| Address Block        | 2001:1::1/128                             |
   | Name                 | Port Control Protocol Anycast             |
   | RFC                  | RFC 7723 (this document)                  |
   | Allocation Date      | October 2015                              |
   | Termination Date     | N/A                                       |
   | Source               | True                                      |
   | Destination          | True                                      |
   | Forwardable          | True                                      |
   | Global               | True                                      |
   | Reserved-by-Protocol | False                                     |

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5.  Security Considerations

   In addition to the security considerations in [RFC6887], [RFC4786],
   and [RFC7094], two further security issues are considered here.

5.1.  Information Leakage through Anycast

   In a network without any border gateway, NAT, or firewall that is
   aware of the PCP anycast address, outgoing PCP requests could leak
   out onto the external Internet, possibly revealing information about
   internal devices.

   Using an IANA-assigned, well-known PCP anycast address enables border
   gateways to block such outgoing packets.  In the default-free zone,
   routers should be configured to drop such packets.  Such
   configuration can occur naturally via BGP messages advertising that
   no route exists to said address.

   Sensitive clients that do not wish to leak information about their
   presence can set an IP TTL on their PCP requests that limits how far
   they can travel towards the public Internet.  However, methods for
   choosing an appropriate TTL value, e.g., based on the assumed radius
   of the trusted network domain, is beyond the scope of this document.

   Before sending PCP requests with possibly privacy-sensitive
   parameters (e.g., IP addresses and port numbers) to the PCP anycast
   addresses, PCP clients can send an ANNOUNCE request (without
   parameters; see Section 14.1 of [RFC6887]) in order to probe whether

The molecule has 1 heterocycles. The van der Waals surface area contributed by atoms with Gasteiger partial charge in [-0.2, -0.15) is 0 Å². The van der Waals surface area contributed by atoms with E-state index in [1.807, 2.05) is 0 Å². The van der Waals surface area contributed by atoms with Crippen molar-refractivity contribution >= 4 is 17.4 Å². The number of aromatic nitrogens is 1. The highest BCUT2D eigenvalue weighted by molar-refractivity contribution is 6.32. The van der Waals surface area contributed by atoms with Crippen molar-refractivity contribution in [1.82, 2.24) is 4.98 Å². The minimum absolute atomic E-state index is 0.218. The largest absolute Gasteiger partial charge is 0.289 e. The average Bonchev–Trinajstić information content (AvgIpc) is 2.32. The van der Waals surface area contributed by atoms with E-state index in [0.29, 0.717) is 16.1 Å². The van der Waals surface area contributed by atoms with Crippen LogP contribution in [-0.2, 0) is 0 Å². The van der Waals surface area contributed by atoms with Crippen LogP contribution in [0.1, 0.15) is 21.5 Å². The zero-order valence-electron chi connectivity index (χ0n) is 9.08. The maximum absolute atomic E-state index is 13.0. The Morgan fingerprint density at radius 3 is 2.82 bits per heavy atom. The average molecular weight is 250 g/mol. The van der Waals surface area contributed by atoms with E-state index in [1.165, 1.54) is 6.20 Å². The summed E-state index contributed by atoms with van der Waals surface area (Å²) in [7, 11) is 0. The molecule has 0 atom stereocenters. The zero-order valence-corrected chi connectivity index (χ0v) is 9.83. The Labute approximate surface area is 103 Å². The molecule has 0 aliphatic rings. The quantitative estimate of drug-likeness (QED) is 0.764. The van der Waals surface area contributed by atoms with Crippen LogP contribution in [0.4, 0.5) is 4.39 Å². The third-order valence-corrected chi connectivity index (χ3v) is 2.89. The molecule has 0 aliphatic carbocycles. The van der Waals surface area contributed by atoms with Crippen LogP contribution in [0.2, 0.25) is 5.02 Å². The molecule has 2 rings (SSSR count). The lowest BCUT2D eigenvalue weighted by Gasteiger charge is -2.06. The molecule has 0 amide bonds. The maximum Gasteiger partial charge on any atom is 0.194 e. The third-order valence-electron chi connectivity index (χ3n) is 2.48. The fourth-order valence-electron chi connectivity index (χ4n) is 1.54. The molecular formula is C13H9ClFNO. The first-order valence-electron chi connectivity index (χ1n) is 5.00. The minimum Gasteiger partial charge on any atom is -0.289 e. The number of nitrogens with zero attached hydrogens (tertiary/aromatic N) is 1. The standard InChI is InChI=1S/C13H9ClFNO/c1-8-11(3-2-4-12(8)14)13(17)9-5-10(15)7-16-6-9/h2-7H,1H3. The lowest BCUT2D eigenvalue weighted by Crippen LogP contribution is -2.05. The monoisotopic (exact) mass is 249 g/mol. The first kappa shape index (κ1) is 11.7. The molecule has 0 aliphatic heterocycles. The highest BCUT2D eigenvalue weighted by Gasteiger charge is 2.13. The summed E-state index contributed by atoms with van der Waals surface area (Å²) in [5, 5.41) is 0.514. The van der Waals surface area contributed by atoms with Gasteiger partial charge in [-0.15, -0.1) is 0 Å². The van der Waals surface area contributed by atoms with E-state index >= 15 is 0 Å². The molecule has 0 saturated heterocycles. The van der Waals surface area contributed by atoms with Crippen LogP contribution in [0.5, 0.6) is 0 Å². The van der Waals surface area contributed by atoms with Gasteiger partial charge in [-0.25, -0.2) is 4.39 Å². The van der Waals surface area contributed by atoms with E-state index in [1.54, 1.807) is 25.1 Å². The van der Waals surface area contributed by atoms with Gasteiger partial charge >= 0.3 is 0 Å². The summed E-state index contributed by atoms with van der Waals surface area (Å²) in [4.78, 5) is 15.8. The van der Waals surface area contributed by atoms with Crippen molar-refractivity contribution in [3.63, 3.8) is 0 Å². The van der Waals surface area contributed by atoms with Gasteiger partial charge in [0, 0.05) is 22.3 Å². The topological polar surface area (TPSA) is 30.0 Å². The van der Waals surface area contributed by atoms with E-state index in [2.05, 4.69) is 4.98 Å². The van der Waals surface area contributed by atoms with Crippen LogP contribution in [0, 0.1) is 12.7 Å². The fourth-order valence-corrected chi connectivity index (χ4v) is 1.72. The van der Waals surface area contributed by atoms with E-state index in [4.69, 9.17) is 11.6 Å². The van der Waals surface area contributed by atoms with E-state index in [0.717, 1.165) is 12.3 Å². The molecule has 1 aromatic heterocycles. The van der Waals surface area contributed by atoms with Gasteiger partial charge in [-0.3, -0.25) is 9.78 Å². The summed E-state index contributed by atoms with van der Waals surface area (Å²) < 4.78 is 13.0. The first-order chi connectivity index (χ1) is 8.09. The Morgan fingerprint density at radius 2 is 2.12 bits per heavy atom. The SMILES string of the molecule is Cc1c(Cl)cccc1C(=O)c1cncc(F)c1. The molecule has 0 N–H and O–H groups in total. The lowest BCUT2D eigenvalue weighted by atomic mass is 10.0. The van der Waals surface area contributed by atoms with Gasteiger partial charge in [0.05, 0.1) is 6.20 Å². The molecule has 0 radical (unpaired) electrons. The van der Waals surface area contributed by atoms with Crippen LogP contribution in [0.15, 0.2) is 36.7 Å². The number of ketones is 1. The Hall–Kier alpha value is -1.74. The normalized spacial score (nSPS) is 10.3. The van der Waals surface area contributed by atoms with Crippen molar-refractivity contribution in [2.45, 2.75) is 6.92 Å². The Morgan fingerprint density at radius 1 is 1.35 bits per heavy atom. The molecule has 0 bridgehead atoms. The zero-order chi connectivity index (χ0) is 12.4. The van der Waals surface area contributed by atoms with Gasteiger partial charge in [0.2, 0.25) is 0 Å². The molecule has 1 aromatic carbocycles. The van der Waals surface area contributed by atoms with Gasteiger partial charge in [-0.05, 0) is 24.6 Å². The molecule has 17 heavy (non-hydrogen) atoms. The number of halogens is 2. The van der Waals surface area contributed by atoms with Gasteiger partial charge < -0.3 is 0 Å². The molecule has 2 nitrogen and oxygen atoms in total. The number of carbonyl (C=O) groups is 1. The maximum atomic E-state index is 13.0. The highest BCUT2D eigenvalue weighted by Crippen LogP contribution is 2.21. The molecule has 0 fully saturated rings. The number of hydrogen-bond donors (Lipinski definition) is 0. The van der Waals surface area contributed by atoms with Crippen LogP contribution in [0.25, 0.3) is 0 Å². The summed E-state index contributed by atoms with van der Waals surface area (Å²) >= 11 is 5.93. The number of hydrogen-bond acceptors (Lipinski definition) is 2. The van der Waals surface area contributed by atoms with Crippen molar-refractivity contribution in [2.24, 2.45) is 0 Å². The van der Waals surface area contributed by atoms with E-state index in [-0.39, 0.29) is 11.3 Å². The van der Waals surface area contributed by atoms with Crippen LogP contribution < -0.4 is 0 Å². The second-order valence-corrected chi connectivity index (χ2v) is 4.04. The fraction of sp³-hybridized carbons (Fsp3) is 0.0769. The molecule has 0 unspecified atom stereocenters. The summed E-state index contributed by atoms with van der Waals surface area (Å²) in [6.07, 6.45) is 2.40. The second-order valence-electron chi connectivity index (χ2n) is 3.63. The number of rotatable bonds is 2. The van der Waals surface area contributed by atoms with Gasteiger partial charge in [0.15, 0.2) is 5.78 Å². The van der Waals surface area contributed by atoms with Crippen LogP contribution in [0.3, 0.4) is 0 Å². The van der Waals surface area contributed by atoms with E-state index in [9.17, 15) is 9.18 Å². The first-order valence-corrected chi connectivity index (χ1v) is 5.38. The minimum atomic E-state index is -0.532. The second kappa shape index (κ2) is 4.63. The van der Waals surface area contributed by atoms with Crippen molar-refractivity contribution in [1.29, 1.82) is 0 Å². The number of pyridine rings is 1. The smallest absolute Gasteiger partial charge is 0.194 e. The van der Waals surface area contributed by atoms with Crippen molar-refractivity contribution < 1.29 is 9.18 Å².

a PCP server consumes and processes PCP requests sent to that anycast

5.2.  Hijacking of PCP Messages Sent to Anycast Addresses

   The anycast addresses are treated by normal host operating systems as
   normal unicast addresses, i.e., packets destined for an anycast
   address are sent to the default router for processing and forwarding.
   Hijacking such packets in the first network segment would effectively
   require the attacker to impersonate the default router, e.g., by
   means of ARP spoofing in an Ethernet network.  Once an anycast
   message is forwarded closer to the core network, routing will likely
   become subject to dynamic routing protocols such as OSPF or BGP.
   Anycast messages could be hijacked by announcing counterfeited
   messages in these routing protocols.  When analyzing the risk and
   possible consequences of such attacks in a given network scenario,
   the probable impacts on PCP signaling need to be put into proportion
   with probable impacts on other protocols such as the actual
   application protocols.

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   In addition to following best current practices in first-hop security
   and routing-protocol security, PCP authentication [RFC7652] may be
   useful in some scenarios.  However, the effort needed for a proper
   setup of this authentication mechanism (e.g., installing the right
   shared secrets or cryptographic keys on all involved systems) may
   thwart the goal of fully automatic configuration by using PCP
   anycast.  Therefore, this approach may be less suitable for scenarios